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general characteristics

The musical legacy of Antonin Dvorak is one of the bastions of European cultural heritage. During his lifetime the composer became one of Europe’s most important symphonists and writers of oratorios and chamber works. From the 1880s onwards his music was performed by leading artists in the most celebrated venues of Europe, the United States, Canada, Russia and Australia. Towards the end of his life Dvorak was frequently described as the world’s greatest living composer.

On an international level Dvorak is the most performed Czech composer and the most famous artist the Czechs have ever produced. He laid the foundations for the Czech cantata and oratorio genres and was the first to acquaint Europe with modern Czech music on a much broader scale. Dvorak’s music – rooted in the Czech environment and, at the same time, international, traditional and yet modern in every era – has always had key significance for the perception of the Czech region in the context of European cultural history.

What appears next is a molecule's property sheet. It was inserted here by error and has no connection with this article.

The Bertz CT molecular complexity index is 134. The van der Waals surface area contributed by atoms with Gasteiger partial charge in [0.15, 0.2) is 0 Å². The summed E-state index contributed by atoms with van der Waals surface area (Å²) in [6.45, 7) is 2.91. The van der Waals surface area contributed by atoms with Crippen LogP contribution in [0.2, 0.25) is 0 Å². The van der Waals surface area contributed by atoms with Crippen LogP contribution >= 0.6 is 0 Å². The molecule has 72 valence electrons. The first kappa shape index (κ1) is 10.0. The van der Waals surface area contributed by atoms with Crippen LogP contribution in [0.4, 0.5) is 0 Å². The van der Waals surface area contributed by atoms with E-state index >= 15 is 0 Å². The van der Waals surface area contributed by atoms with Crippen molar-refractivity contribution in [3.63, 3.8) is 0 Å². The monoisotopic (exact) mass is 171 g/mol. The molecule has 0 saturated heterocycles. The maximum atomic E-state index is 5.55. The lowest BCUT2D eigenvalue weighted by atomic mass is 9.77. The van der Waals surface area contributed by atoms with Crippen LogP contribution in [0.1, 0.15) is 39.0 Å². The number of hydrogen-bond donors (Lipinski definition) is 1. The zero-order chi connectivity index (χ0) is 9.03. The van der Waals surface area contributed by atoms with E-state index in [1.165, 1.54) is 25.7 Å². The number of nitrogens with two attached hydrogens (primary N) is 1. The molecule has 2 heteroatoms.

Dvorak’s position in music history (and arguably cultural history in general) is unique for the fact that he was one of the few artists who was able unequivocally to express a sense of human happiness in his work. Nevertheless, one cannot overlook another dimension to the composer’s oeuvre. A number of his works – often his most fundamental – are far removed from the sun-lit rural idyll frequently associated with Dvorak’s music. Symphony No. 7, the Requiem, Piano Trio in F minor and other opuses see Dvorak in quite a different light: as someone contemplating the sense of human existence, as a profound individual who had to work his way painfully towards inner equilibrium.

Dvorak’s commitments at the Prague and New York conservatoires, where he taught individuals who would later become fine composers themselves, were also an integral part of his legacy, as were his appearances as conductor: he conducted the premieres of a large number of his own works, and their numerous repeat performances, thus providing his own interpretation of the way a given work should sound. And then there was the symbolic role he played as a composer. At the end of the 19th century Dvorak’s works represented an entirely new historical situation: the Czech environment no longer felt the need to catch up with modern emancipated nations; on the contrary, it was itself capable of exporting European cultural values to the world beyond its borders.

For the people of today, crushed by the frenzied stampede of the 21st century and by the weight of ubiquitous, strident consumerism, Dvorak’s compassionate and gracious music may represent an anchor, an unassailable value, and also provide us with an opportunity to return to our roots.